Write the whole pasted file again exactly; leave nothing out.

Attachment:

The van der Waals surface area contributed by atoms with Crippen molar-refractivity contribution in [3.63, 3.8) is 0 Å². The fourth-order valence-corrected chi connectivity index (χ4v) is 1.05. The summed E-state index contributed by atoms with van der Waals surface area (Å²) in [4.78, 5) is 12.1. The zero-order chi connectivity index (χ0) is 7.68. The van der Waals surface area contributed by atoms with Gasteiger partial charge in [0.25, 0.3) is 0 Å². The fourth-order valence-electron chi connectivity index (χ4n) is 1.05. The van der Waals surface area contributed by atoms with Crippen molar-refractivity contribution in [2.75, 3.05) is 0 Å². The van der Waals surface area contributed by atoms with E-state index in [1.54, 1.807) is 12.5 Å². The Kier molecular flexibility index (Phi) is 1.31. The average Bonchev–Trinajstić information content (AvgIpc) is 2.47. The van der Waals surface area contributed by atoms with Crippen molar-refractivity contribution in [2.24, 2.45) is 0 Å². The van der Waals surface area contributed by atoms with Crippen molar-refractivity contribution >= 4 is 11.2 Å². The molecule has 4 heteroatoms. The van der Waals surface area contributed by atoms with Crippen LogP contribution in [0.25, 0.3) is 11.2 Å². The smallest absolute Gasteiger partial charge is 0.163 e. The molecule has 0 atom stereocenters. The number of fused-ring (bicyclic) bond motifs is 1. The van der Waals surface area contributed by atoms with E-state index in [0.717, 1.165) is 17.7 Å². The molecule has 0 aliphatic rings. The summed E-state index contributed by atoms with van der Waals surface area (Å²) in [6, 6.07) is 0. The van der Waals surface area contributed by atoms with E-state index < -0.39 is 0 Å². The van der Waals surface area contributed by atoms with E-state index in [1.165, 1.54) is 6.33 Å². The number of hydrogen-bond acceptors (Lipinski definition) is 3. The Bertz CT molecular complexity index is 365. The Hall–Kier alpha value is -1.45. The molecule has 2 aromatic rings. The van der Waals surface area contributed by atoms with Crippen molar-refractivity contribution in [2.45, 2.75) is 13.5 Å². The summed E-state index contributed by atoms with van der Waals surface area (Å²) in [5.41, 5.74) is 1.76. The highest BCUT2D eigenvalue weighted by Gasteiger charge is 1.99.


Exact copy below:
The van der Waals surface area contributed by atoms with Crippen molar-refractivity contribution in [3.63, 3.8) is 0 Å². The fourth-order valence-corrected chi connectivity index (χ4v) is 1.05. The summed E-state index contributed by atoms with van der Waals surface area (Å²) in [4.78, 5) is 12.1. The zero-order chi connectivity index (χ0) is 7.68. The van der Waals surface area contributed by atoms with Gasteiger partial charge in [0.25, 0.3) is 0 Å². The fourth-order valence-electron chi connectivity index (χ4n) is 1.05. The van der Waals surface area contributed by atoms with Crippen molar-refractivity contribution in [2.75, 3.05) is 0 Å². The van der Waals surface area contributed by atoms with E-state index in [1.54, 1.807) is 12.5 Å². The Kier molecular flexibility index (Phi) is 1.31. The average Bonchev–Trinajstić information content (AvgIpc) is 2.47. The van der Waals surface area contributed by atoms with Crippen molar-refractivity contribution in [2.24, 2.45) is 0 Å². The van der Waals surface area contributed by atoms with Crippen molar-refractivity contribution >= 4 is 11.2 Å². The molecule has 4 heteroatoms. The van der Waals surface area contributed by atoms with Crippen LogP contribution in [0.25, 0.3) is 11.2 Å². The smallest absolute Gasteiger partial charge is 0.163 e. The molecule has 0 atom stereocenters. The number of fused-ring (bicyclic) bond motifs is 1. The van der Waals surface area contributed by atoms with E-state index in [0.717, 1.165) is 17.7 Å². The molecule has 0 aliphatic rings. The summed E-state index contributed by atoms with van der Waals surface area (Å²) in [6, 6.07) is 0. The van der Waals surface area contributed by atoms with E-state index < -0.39 is 0 Å². The van der Waals surface area contributed by atoms with E-state index in [1.165, 1.54) is 6.33 Å². The number of hydrogen-bond acceptors (Lipinski definition) is 3. The Bertz CT molecular complexity index is 365. The Hall–Kier alpha value is -1.45. The molecule has 2 aromatic rings. The van der Waals surface area contributed by atoms with Crippen molar-refractivity contribution in [2.45, 2.75) is 13.5 Å². The summed E-state index contributed by atoms with van der Waals surface area (Å²) in [5.41, 5.74) is 1.76. The highest BCUT2D eigenvalue weighted by Gasteiger charge is 1.99.